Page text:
This article, “The Quest of the Goddess,” discusses one of the earliest examples of Chinese poetry we have, the Ch’u-tz’u. The author of this article argues that the poet of this work, Chu Yuan, was not making any novel poetry but instead taking ancient ritual religious oral poetry and making it more secular. The purpose of this ancient poet’s work was to revive a dying form of poetry by secularizing it for the benefit of the royal court at the time.
In the poem “The Quest of the Goddess” studied by the author, it describes a religious rite of a shaman going out onto the water to offer jade to the river goddess. The poem is overshadowed by the poet’s personal intent, but it is still clear that the poem is based on a religious rite. The people watching still cheer on the shaman even though the goddess has eluded him and not appeared. In ancient times, it was common practice to worship ancient river deities by dropping precious things into the water such as jade and food. We know that this poem was given orally because of the many repeated formulas throughout it. Perhaps these formulas were the original words of an ancient shaman’s ritual.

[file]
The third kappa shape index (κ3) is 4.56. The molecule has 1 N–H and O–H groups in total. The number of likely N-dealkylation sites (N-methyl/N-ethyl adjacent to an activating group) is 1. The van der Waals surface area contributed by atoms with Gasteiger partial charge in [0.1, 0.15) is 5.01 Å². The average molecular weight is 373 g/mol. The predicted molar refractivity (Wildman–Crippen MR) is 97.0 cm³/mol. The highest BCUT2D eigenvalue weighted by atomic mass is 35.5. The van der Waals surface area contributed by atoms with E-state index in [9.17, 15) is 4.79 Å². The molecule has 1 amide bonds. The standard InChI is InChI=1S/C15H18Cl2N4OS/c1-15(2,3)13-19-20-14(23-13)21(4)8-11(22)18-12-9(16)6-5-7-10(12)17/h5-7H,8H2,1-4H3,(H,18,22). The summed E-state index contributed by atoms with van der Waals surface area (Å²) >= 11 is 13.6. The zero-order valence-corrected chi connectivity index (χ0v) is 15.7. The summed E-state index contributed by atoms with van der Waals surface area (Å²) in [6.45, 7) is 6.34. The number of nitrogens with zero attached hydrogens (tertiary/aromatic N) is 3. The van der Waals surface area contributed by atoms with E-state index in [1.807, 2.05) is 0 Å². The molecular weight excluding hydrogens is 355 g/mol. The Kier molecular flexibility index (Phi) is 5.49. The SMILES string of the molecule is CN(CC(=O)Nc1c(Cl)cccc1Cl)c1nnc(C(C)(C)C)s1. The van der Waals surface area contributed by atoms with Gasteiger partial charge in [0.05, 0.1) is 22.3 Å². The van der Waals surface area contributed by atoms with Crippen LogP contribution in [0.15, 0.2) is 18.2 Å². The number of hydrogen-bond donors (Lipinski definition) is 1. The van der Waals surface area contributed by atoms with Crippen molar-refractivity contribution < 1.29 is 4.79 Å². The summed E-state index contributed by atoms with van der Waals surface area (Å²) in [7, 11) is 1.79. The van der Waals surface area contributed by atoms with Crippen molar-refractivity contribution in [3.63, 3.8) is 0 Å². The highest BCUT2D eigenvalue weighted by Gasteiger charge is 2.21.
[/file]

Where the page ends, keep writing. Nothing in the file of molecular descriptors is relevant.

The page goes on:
The poems of the Ch’u-tz’u consist of basically two types of poems; the first types of poems are the trista poems that deal with the sadness and sorrows of a shaman when he deals with the rejection of society. This is exactly what the poem quest for the goddess portrays; the Shaman tries to go find the Goddess but is unsuccessful. She always eludes him, and he is ashamed in front of the people, even though they still cheer him on.
The other types of poems are ilineraria, which is a shaman’s or a wizard’s journey to obtain power. This journey usually leads them on a spiritual path around the cosmos, slowly gaining more power over the elements until he has ultimate power over the universe. This kind of poetry was used to flatter the king and his court, because the king did not need to go on such a spiritual journey to obtain such power.